To what extent was late nineteenth-century and early twentieth-century United States expansionism a continuation of past United States expansionism and to what extent was it a departure?
America’s Foreign Policy in the late nineteenth-century and early twentieth-century can be studied in two lights. During this time period, there were many contrasts with US expansionism: a continuation of past U.S. expansionisms and a departure. Expansionism during the turn of the century was largely a continuation of the United States’ previous foreign policies, but it was more of a departure. America’s hunger for land and power led it to depart from its original foreign policies and expand worldwide, such as large parts of Asia and the Caribbean.
Although the continuation of the United States’ expansionism was limited, they continued to stay true to the Monroe Doctrine and the belief that they were “… [the] race of unequalled energy, with all the majesty of numbers and the might of wealth…” (Doc. B) In President Theodore Roosevelt’s Annual Message to Congress on December 6, 1904, he stated that the United States does not actually hunger for any land or power, but instead it was their responsibility to interfere with any country plagued with “chronic wrongdoing, or an impotence which results in a general loosening of the ties of civilized society,” such as Cuba. The unresolved Cuban Revolution revealed how poor the situation was in Cuba and Presidents McKinley and later Roosevelt decided used the theory of “the white man’s burden” and “the adherence of the United States to the Monroe Doctrine” to reluctantly exercise their international police power. (Doc. F)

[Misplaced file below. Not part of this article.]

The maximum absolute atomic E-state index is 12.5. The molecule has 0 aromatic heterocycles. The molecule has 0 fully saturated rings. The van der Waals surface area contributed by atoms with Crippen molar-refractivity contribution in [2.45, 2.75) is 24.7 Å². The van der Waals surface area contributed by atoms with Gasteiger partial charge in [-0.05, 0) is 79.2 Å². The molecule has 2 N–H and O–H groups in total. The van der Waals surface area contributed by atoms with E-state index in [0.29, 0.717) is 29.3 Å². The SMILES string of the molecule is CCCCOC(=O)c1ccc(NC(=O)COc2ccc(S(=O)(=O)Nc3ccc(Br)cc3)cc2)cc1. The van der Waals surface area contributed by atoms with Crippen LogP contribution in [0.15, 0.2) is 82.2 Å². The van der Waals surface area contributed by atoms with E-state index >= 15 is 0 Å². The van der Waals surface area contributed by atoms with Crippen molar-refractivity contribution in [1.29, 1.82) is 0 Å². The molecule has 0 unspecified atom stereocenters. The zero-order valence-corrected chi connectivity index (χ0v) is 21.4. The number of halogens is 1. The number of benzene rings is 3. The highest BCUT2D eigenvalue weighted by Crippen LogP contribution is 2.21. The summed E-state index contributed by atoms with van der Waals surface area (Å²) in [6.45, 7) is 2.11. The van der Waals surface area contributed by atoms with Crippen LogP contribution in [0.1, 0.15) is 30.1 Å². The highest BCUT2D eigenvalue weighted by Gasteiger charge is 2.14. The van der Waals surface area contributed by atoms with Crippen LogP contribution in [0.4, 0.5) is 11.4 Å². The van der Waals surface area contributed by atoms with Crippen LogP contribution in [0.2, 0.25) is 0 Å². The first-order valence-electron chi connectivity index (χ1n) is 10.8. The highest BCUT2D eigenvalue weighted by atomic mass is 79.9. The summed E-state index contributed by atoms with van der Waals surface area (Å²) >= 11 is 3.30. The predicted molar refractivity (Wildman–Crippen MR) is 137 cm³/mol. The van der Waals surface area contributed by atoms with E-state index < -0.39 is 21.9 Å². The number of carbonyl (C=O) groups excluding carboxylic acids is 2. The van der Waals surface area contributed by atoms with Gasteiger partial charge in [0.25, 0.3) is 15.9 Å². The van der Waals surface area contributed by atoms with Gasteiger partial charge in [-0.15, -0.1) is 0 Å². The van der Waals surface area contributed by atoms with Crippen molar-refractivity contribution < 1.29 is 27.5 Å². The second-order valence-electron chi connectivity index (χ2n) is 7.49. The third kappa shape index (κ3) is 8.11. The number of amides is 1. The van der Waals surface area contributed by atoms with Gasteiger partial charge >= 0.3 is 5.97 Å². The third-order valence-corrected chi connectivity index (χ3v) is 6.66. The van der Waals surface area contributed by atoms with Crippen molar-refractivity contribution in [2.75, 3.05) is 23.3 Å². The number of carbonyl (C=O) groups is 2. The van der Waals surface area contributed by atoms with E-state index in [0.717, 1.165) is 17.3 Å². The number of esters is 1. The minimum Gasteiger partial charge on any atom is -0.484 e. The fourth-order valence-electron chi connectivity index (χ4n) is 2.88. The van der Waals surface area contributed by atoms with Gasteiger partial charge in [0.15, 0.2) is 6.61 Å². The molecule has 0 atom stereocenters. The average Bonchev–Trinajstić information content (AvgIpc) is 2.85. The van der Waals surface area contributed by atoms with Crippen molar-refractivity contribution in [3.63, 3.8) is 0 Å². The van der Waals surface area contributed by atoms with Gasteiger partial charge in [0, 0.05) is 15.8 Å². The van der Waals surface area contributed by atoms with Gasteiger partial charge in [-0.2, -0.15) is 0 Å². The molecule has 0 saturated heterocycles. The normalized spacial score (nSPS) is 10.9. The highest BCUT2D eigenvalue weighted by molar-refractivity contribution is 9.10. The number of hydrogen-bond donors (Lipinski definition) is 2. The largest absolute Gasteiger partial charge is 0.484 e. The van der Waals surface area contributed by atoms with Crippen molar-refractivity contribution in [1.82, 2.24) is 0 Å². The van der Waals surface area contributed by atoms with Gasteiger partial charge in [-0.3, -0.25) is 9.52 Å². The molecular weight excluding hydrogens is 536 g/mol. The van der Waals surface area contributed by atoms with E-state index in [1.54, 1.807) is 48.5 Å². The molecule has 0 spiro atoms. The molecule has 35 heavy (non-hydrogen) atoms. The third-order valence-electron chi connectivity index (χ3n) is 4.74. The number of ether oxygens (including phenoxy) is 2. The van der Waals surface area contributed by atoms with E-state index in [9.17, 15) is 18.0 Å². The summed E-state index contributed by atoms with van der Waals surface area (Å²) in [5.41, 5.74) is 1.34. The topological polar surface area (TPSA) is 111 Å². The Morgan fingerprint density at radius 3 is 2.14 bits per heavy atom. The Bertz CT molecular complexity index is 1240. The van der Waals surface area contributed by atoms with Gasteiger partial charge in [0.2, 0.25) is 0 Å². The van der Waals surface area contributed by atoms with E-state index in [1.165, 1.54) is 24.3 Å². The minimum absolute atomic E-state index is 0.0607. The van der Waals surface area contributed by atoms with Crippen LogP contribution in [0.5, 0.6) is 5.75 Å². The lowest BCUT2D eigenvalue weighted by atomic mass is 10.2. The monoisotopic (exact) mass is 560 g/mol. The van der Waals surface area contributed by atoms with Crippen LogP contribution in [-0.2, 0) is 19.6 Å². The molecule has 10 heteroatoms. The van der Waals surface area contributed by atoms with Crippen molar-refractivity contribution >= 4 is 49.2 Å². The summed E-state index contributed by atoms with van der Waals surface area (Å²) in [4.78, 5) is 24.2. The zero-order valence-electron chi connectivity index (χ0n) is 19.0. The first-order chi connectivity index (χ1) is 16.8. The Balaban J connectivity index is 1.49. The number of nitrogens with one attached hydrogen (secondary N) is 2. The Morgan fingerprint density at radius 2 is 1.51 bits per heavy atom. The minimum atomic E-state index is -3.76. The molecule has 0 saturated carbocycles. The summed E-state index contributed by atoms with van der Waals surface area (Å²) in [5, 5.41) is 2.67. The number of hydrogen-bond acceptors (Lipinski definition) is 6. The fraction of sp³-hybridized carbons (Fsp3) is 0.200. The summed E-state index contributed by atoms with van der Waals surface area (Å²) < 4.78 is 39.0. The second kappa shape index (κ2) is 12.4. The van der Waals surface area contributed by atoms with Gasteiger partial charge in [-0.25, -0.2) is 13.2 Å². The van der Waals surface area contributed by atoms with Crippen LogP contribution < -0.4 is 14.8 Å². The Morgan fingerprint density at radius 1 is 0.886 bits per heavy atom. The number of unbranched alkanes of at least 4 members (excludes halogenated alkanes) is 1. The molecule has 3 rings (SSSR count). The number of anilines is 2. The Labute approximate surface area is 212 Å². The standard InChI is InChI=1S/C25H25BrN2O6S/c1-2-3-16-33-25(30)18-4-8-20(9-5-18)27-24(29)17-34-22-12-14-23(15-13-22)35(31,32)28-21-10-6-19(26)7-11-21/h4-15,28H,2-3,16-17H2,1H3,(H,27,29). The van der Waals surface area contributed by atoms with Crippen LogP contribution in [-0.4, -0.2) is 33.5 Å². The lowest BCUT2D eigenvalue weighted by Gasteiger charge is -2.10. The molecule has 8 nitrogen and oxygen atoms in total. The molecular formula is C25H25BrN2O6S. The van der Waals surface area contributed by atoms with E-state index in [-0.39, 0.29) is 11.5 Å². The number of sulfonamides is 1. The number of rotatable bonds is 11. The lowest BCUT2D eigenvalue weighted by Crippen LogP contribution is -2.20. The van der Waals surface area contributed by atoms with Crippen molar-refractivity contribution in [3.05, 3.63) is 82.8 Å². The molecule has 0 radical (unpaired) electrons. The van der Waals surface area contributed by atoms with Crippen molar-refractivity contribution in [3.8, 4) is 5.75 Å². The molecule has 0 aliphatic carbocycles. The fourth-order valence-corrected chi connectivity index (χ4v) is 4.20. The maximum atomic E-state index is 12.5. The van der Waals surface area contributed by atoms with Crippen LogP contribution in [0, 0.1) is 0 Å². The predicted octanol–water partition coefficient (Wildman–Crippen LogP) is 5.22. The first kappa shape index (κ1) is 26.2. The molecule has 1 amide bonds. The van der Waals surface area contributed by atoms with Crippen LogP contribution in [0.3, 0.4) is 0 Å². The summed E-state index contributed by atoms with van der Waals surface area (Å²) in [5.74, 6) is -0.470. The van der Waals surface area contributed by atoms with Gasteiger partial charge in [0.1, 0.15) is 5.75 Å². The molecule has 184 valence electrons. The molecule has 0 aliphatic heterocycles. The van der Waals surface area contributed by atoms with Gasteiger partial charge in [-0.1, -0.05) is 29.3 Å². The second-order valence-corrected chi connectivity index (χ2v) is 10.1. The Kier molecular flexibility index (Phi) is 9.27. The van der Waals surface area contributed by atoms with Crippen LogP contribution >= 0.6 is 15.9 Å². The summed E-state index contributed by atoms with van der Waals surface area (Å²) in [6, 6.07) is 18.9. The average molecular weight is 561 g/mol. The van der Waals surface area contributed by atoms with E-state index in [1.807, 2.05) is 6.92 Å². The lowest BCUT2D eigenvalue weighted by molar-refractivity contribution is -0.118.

America has also always been very interested in its own economy and making sure that no European countries such as Germany and Britain could dominate their economy. Its interference with Cuba, the Philippines, and China was not only purely out of good nature. America was losing ma…